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Opinion: How Should Athletes Manage Their Sleep 

Vishal Ingole
161   //    Timeless

2017 AFL Draft Combine
2017 AFL Draft Combine

Pro-athletes know that there is no separating sleep and performance. As part of their profession, athletes need to make sure that they are focused, alert and challenge their bodies to new heights of performance. While training, exercise and diet play an extremely important role in maximizing their abilities, an increasing number of athletes have recently started talking about how sleep also acts as a performance enhancer.

Recent studies have shown that a good night’s sleep has a direct link not only to performance but also recovery. This makes good sleep key to athletic success. Athletic trainers, as well as doctors, are promoting sleep to be just as important as nutrition and exercise for any athlete.

All of this makes it incredibly important for athletes to have proper sleep management as part of their lifestyle.

How Athletes Can Manage Their Sleep

Here is a look at some of the best ways that athletes can manage their sleep and enhance their performance and recovery.

Get 12 Hours of Sleep Every Night: One of the things that many athletes do is make sure that they sleep for 12 hours each night. When they combine exercise and nutrition with plenty of sleep, it results in their performance skyrocketing.

According to research, basketball players who got 10 hours of sleep each night for 5 consecutive weeks improved their reaction times, could run faster and saw a 9% increase in their three-pointers and free throw success rate. The players also reported that they felt both physically and mentally better during practice and games.

Take Naps: Some athletes make sure that they get at least 8 hours of sleep every night, and whenever possible, more than this. They also make sure to take naps regularly. They catch a power nap while they are on a plane or bus.

Naps give their body and mind much needed time to recover. Sleeping, including napping, is just as important to their training as stretching, skills as well as conditioning. Many athletes take a 2-hour nap before they resume training to improve performance and recovery.

Assess Individual Sleep Environment: There are athletes who show that they give the utmost importance to ensuring that they get proper sleep. They hire sleep experts to assess their individual sleep environment, including lighting, temperature, air quality, and the best type of duvet and mattresses for them.


Some athletes even go on one-on-one sleep consultations based on their daily routines, the intensity of the activities they engage in, body characteristics and sleep habits. Additionally, there are athletes who drink milk-based protein drinks to help in muscle recovery and inducing a state of sleepiness.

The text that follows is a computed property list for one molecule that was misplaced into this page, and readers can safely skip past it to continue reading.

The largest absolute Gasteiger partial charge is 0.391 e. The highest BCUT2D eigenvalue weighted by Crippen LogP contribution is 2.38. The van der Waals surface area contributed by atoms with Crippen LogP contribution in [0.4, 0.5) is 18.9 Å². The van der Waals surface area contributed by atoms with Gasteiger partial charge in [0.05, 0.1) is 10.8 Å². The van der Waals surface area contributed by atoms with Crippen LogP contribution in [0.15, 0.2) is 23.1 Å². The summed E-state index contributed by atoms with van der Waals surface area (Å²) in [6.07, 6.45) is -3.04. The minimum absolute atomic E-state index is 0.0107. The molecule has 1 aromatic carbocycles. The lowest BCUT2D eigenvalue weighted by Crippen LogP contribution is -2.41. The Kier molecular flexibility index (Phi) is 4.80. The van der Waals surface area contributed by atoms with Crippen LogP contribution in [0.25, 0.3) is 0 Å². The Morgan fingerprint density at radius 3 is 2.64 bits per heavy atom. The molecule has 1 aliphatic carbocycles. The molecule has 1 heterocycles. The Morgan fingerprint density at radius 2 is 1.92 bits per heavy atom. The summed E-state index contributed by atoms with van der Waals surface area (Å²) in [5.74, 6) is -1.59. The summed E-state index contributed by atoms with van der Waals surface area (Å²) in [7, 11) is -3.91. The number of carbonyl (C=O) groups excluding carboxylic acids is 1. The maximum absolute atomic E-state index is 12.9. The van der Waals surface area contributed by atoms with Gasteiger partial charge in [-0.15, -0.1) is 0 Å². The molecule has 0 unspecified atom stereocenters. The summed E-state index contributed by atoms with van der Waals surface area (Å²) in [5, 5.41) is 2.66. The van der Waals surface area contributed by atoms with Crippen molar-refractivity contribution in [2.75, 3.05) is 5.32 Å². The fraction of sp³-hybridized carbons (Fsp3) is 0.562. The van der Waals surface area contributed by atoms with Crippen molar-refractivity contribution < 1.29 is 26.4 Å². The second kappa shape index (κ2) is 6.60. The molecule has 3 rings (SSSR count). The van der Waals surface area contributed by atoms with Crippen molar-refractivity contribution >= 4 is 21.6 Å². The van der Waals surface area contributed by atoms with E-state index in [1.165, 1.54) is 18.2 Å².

Maintain a Regular Sleep Schedule: One of the most important steps that athletes should take for sleep management is to make sure that they get on a regular sleep schedule. The quantity of sleep they get is key to winning.

This means that they should go to bed and get up at the same time on a daily basis. Athletes also travel a lot and this can hamper their sleep schedule. One of the things that they can do when traveling is giving themselves time to get used to their new setting.

For instance, they should get to their destination a few days – or even weeks – early, so that their body can adjust and they make sure that they have time to get on a normal sleep schedule.

Reduce Caffeine and Alcohol: It is important for athletes to reduce their intake of caffeine and alcohol in order to maintain a normal sleep routine.

As with everyone else, caffeine and alcohol can wreak havoc on an athlete’s ability to get proper sleep. Experts advise athletes to start cutting back on caffeine 2 or 3 days before a competition.

Caffeinated drinks can have a significant impact on the time it takes to fall asleep. It is crucial that they avoid anything that could disrupt their sleep.

Many athletic experts recommend that if they cannot get 12 hours sleep, athletes should get at least 9 hours of sleep every night. During REM and non-REM stages, physical and mental rejuvenation takes places, making sleep the most vital element to athletic recovery and optimum performance.

Research has found that athletes who do not get proper sleep have weakened immune systems, slow reaction times, and insufficient production of hormones – all of which are directly linked to sports injuries, which in turn hinder their ability to play.

Sleep deprivation or lack of proper sleep can have a seriously negative impact on an athlete’s physical and mental recovery as well as their performance.

Because sleep plays a critical role in functions such as motor response, memory and attention, emotional control and complex thought, it is essential for athletes, and everyone else for that matter, to make sure that they manage sleep and get a good night’s sleep every night.

Even the most rigorous training and athletic bodies and skills are rendered useless if they are unable to maintain high-functioning motor responses or make split-second decisions. So, athletes must make sure to find the best ways to manage their sleep and get the rest they need to be their athletic best both physically and mentally.